The forecast, however, is also for the TAC to come down from 2020-2025. 


By 2021, the SOO TAC will be down around 100,000t compared with 2018, Buglak said. He also presented the figures you can see below at the Groundfish Forum, held in October in London. Kirsanov, CEO of RFC, also gave a presentation at the London forum, which modeled for a significant drop in the TAC over the next few years. 

This means the PCA is looking again at getting other parts of the fishery MSC certified.

According to Buglak, the PCA has decided to review other candidate fisheries to proceed with MSC certification again, after dropping these plans a few years ago.

“A decision will be made in 2018. This work, if the membership decides, will start in 2019,” he told Undercurrent, on the sidelines of the China forum.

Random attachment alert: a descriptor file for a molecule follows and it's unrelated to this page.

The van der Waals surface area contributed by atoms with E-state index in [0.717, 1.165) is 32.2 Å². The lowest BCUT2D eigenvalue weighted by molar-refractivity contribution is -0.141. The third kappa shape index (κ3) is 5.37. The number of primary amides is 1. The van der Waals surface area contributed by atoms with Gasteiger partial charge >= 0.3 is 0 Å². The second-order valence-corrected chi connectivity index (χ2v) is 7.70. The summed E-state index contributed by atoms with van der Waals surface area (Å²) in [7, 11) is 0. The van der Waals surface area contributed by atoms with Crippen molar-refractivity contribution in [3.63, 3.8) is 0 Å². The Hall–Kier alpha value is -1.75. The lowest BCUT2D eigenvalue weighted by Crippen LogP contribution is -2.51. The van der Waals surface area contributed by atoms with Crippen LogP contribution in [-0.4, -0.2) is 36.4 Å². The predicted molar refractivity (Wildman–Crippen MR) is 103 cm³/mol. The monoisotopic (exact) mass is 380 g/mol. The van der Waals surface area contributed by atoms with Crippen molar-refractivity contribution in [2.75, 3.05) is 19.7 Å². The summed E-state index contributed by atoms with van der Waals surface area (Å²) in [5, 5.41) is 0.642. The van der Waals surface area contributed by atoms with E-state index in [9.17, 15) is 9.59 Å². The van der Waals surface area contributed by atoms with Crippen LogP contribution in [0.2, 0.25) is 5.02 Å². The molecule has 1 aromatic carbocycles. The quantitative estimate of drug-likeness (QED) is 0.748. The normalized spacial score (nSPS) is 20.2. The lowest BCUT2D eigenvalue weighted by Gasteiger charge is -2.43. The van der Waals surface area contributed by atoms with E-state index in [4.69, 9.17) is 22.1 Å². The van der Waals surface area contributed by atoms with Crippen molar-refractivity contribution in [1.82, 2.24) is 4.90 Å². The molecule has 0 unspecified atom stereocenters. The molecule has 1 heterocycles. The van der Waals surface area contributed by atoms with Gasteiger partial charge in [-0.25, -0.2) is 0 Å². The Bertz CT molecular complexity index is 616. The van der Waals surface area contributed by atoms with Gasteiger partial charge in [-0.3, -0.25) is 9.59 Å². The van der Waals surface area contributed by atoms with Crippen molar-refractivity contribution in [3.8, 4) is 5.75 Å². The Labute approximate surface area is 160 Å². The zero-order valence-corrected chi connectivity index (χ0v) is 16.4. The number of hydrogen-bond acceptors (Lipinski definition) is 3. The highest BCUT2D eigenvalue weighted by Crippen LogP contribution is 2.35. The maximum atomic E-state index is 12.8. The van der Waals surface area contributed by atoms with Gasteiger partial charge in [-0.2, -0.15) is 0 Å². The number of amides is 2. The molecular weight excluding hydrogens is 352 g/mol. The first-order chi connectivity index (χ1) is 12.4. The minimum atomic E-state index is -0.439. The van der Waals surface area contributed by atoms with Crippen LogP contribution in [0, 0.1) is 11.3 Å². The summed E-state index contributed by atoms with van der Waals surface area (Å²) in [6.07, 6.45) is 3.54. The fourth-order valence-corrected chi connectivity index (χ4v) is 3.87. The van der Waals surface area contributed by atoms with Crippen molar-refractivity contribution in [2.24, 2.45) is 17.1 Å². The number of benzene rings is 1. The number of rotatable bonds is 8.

“[Having more MSC fish] is more important for us, as the industry has entered a new era of development with the so-called development quotas,” he said.

This comes as the Russian industry shifts from a focus on "quantity to quality", to quote Kirsanov, CEO of RFC.

In early October, Undercurrent reported data released by the NPFMC indicated initial estimates of the pollock biomass in US waters could be down significantly this year though it's too early to tell for certain. 

A smaller US biomass could pave the way for eventual cuts to the species' TAC in. However, several rounds of review and consideration of the scientific data have to take place before then, sources said. 

Contact the author tom.seaman@undercurrentnews.com